“Very little is needed to make a happy life; it is all within yourself, in your way of thinking.”

~ Marcus Aurelius, Roman Emperor

Seven years ago when I was told I might be made redundant my mind set about worrying BIG TIME. I found myself automatically engaged in exaggerated, unrealistic, irrational thoughts such as:

  • If I get made redundant:
    • I’ll never get another job again.
    • I’ll never be able to support myself and my family again.
    • Everyone is going to look down on me.

The harder I tried to rid myself of these thoughts, the worse they got. The barrage of irrational, catastrophic thoughts I generated, aroused an ever increasing level of anxiety, which in turn sent my stress response into overdrive, constantly firing away like an out of control machine gun. As a consequence I guzzled an endless cocktail of symptoms we label ‘chronic stress.’ In particular my experience of stress was defined by an intense, constant, relentless abdominal pain. That pain didn’t go away until I stopped worrying about my future.

My experience of worry, anxiety and stress, as described above, is similar to the one that millions of people experience each and every day. Perhaps you’re one of them?

Many people actively try and rid themselves of their worrisome thoughts. If you’re like most people, your anxiety would probably increase the harder you tried. Why? Because worry is counter-intuitive. When you try to remove it, by whatever means, it becomes more persistent. So our efforts to directly reduce worrisome thoughts actually increases them, whereas our efforts to directly increase them reduces them.

This is called the anxiety (or control) paradox.

All effective anxiety and stress therapists and coaches use this anxiety paradox to their clients’ advantage. They encourage the person to experience the worry in some way, to practice with it, exaggerate it, in order to reduce it. For example, practicing the technique of systematic desensitization, the spider phobic is invited to touch a spider, the flying phobic is invited to go for an airplane ride, the agoraphobic is invited to go to the shopping mall, and so on. 

Utilising the anxiety paradox to neutralize your anxiety “Hot Buttons”

I remember that at the time I was going through my “redundancy experience”,  the words “redundancy” and “redundant” became “hot buttons”for me. I’d associated or ‘fused’ these two words with the anxiety I felt. So whenever I said or thought either of the words, or heard anyone else speak either one of them, the alarm button inside my neurology got pushed.

Had I known about it back then, I could have used the anxiety paradox to my advantage  to break the connection my mind had established between the words “redundancy” and “redundant”and my anxiety. The positive consequence would have been a lower anxiety level and less stress.

So how exactly would I have used the anxiety paradox?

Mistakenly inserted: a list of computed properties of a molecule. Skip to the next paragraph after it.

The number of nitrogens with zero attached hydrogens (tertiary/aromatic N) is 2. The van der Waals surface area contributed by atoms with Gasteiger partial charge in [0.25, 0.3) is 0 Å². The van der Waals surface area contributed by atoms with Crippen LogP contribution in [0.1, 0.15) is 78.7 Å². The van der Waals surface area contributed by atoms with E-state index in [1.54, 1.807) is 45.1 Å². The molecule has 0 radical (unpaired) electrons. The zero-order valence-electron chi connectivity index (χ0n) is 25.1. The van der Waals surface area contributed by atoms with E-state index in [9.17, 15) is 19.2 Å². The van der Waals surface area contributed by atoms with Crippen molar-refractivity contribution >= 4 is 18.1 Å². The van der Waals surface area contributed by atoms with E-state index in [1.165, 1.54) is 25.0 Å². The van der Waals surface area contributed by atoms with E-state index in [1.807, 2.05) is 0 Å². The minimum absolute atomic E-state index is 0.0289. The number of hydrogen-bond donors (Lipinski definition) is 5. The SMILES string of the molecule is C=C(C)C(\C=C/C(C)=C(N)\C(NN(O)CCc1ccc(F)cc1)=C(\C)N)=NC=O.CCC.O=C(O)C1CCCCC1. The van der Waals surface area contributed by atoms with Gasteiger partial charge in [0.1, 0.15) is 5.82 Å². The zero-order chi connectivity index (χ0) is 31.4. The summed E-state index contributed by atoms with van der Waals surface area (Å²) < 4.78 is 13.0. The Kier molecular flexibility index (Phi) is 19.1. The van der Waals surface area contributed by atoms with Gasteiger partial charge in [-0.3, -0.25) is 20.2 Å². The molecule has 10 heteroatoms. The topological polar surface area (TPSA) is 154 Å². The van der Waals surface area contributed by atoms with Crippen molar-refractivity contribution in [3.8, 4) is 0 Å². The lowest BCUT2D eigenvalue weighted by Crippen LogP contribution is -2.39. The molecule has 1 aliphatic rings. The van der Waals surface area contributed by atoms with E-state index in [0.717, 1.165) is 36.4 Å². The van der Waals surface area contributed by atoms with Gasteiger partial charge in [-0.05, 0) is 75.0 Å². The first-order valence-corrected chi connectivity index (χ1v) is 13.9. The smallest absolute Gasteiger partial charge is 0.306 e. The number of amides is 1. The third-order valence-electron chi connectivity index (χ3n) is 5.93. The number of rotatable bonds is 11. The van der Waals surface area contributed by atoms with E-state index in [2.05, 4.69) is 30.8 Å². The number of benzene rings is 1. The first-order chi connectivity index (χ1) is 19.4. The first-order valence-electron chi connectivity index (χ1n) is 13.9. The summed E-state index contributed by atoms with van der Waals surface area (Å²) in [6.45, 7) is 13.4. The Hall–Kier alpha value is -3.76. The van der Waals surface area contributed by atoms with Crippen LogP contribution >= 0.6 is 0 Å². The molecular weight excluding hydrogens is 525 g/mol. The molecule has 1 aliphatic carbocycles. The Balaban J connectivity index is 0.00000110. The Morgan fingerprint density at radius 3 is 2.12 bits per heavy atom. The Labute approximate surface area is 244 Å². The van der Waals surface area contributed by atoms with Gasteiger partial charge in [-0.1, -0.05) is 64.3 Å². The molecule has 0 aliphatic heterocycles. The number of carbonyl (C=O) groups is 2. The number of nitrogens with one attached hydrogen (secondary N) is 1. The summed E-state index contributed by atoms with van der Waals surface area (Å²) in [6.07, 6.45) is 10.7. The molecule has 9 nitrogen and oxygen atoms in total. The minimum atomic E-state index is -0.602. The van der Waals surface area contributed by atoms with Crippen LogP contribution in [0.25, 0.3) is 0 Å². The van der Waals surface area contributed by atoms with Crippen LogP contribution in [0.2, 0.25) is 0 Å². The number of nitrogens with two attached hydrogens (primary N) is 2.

One way would’ve been by practicing the following technique discovered in 1916 by British psychologist Edward Titchener.

Negative label repetition/defusion

Titchener found that if you keep repeating a word fifty or more times, it begins to lose its meaning. It becomes just a sound rather than a concept. Take, for example, the word “rose.” You can imagine the colour and smell of a rose. But consider what happens if you say the word “rose” out loud over and over again. What if you keep saying it as fast as you can while still pronouncing it clearly? Go ahead and do it right now for at least sixty seconds.

What happened to the meaning of the word? Do those same sense impressions of the rose still hold, or does the word ‘rose’ feel strangely vacuous or conceptually empty? Is it more a sound than a word?

If you are experiencing anxiety and you know or suspect that certain words/thoughts are acting like triggers for your anxiety, then I encourage you to practice using this repetition technique on those words/thoughts and notice what happens. If you’re like most people with chronic worry, you’ll probably find that the worrisome thought loses power with repetition, so that the last repetition feels much less disturbing than the first one.

Remember rather than try and ignore or push those trigger words/thoughts from your mind – do the opposite – focus on them and repeat them out loud until they lose their power.

If you would like to explore some of the ways in which you can benefit from working with me to help you reduce your worry, anxiety and stress, call me now on 021 056 8389 or email me at tony@tycoaching.nz

Best wishes

Go well



Tony Yuile is a well-being and success coach based in Wellington NZ. He is hired by people who want to be healthy, happy and successful.   Tony's particular area of expertise is in helping people perform under pressure, reduce anxiety and manage stress. Tony’s solution focused approach to coaching uses a range of techniques drawn from the fields of co-active coaching, hypnosis, positive psychology and neuro-linguistic programming (NLP).

Contact Tony today to discuss how he can help you, or if you think Tony could help someone you know, you might like to encourage them to get in touch with him.